2. The Deputy Chief Executive, Hong Kong Monetary Authority (DCE/HKMA) briefed members on the background to the Introduction of the Euro Bill (the Bill). He said that the Euro would be introduced on 1 January 1999 as the single currency of the eleven participating countries of the European Monetary Unit (EMU) to replace the existing national currencies being circulated. On the need to legislate for the introduction of the Euro, DCE/HKMA explained that in Hong Kong, as in other common law jurisdictions, the law of currency or the "lex monetae" principle applied, which meant that the definition of a contractual obligation governed by Hong Kong law, expressed in a foreign currency, was determined by the law of the relevant foreign country. Accordingly, performance of a legal obligation governed by Hong Kong law which provided for payment in a currency replaced by the Euro should continue to be possible as payment had to be made in the Euro at the conversion rate determined by the European Council (EC). Hence it might not be necessary for Hong Kong to legislate in this respect. However, the Administration believed that it would be desirable to enact specific legislation to remove any concern that parties to contracts might be able to argue that the advent of the Euro was a fundamental change of circumstances bringing a given legal obligation to an end. Moreover, European Currency Unit (ECU) was not a currency as such and there was no equivalent legislation in Hong Kong on ECU, hence a substitution of ECU by the Euro would not automatically take place. Therefore, specific legislation was needed to provide that references in any legal obligation to ECU be replaced by references to the Euro.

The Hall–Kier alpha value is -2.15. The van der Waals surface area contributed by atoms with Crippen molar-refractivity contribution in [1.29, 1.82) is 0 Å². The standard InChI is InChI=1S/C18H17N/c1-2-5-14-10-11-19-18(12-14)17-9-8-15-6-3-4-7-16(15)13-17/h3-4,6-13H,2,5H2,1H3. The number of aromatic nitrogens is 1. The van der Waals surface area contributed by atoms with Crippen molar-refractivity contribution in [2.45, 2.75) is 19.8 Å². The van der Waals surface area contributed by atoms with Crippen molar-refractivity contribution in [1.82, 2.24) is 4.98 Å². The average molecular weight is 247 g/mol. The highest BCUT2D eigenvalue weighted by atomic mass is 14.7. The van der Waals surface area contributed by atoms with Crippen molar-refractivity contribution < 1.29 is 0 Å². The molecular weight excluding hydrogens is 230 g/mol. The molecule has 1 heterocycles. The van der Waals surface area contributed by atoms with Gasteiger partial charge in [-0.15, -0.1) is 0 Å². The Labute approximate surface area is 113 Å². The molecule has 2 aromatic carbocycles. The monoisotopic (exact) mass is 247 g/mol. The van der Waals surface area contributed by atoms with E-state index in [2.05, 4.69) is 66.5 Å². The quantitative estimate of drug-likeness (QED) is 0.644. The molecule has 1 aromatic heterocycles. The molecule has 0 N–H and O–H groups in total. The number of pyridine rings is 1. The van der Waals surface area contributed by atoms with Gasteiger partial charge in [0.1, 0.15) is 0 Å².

3. Responding to members' enquiries, DCE/HKMA said that the local banking community, the Hong Kong Capital Markets Association and the Law Society of Hong Kong had been consulted and they strongly supported the proposal to introduce specific legislation to provide for the general continuity of legal obligations in relation to the introduction of the Euro having regard to the status of Hong Kong as an international financial centre and an important foreign exchange trading centre, as well as the sizeable amount of transactions in European currencies and ECU deposits and lending. For instance, the current ECU deposits and lending were equivalent to over $4 billion and over $8 billion Hong Kong dollars respectively. As regards consultation with the business sector, the Principal Assistant Secretary for Financial Services advised that the Administration had consulted the Trade Advisory Committee, which comprised representatives of the trading and commercial sectors. Upon members' suggestion, the Administration undertook to draw the attention of major business associations, including the Hong Kong General Chamber of Commerce and the Chinese General Chamber of Commerce, and the Equipment Leasing Association to the provisions in the Bill.